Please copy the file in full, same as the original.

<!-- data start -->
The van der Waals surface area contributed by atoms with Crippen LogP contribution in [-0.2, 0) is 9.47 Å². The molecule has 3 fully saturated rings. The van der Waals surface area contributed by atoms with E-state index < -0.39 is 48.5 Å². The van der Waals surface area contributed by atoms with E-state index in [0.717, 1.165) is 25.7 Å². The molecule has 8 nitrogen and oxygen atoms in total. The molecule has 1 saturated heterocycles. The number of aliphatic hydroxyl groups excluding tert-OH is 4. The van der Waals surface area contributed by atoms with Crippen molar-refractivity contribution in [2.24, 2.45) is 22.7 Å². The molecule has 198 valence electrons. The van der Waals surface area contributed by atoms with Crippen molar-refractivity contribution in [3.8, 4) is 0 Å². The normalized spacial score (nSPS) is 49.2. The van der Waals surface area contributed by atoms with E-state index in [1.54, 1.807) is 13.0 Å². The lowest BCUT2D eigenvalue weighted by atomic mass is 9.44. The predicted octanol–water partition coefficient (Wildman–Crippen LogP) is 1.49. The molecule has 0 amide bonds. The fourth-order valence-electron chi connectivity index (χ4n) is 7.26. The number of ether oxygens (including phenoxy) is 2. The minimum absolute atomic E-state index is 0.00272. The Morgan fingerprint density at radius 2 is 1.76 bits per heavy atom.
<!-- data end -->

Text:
The van der Waals surface area contributed by atoms with Crippen LogP contribution in [-0.2, 0) is 9.47 Å². The molecule has 3 fully saturated rings. The van der Waals surface area contributed by atoms with E-state index < -0.39 is 48.5 Å². The van der Waals surface area contributed by atoms with E-state index in [0.717, 1.165) is 25.7 Å². The molecule has 8 nitrogen and oxygen atoms in total. The molecule has 1 saturated heterocycles. The number of aliphatic hydroxyl groups excluding tert-OH is 4. The van der Waals surface area contributed by atoms with Crippen molar-refractivity contribution in [2.24, 2.45) is 22.7 Å². The molecule has 198 valence electrons. The van der Waals surface area contributed by atoms with Crippen molar-refractivity contribution in [3.8, 4) is 0 Å². The normalized spacial score (nSPS) is 49.2. The van der Waals surface area contributed by atoms with E-state index in [1.54, 1.807) is 13.0 Å². The lowest BCUT2D eigenvalue weighted by atomic mass is 9.44. The predicted octanol–water partition coefficient (Wildman–Crippen LogP) is 1.49. The molecule has 0 amide bonds. The fourth-order valence-electron chi connectivity index (χ4n) is 7.26. The number of ether oxygens (including phenoxy) is 2. The minimum absolute atomic E-state index is 0.00272. The Morgan fingerprint density at radius 2 is 1.76 bits per heavy atom.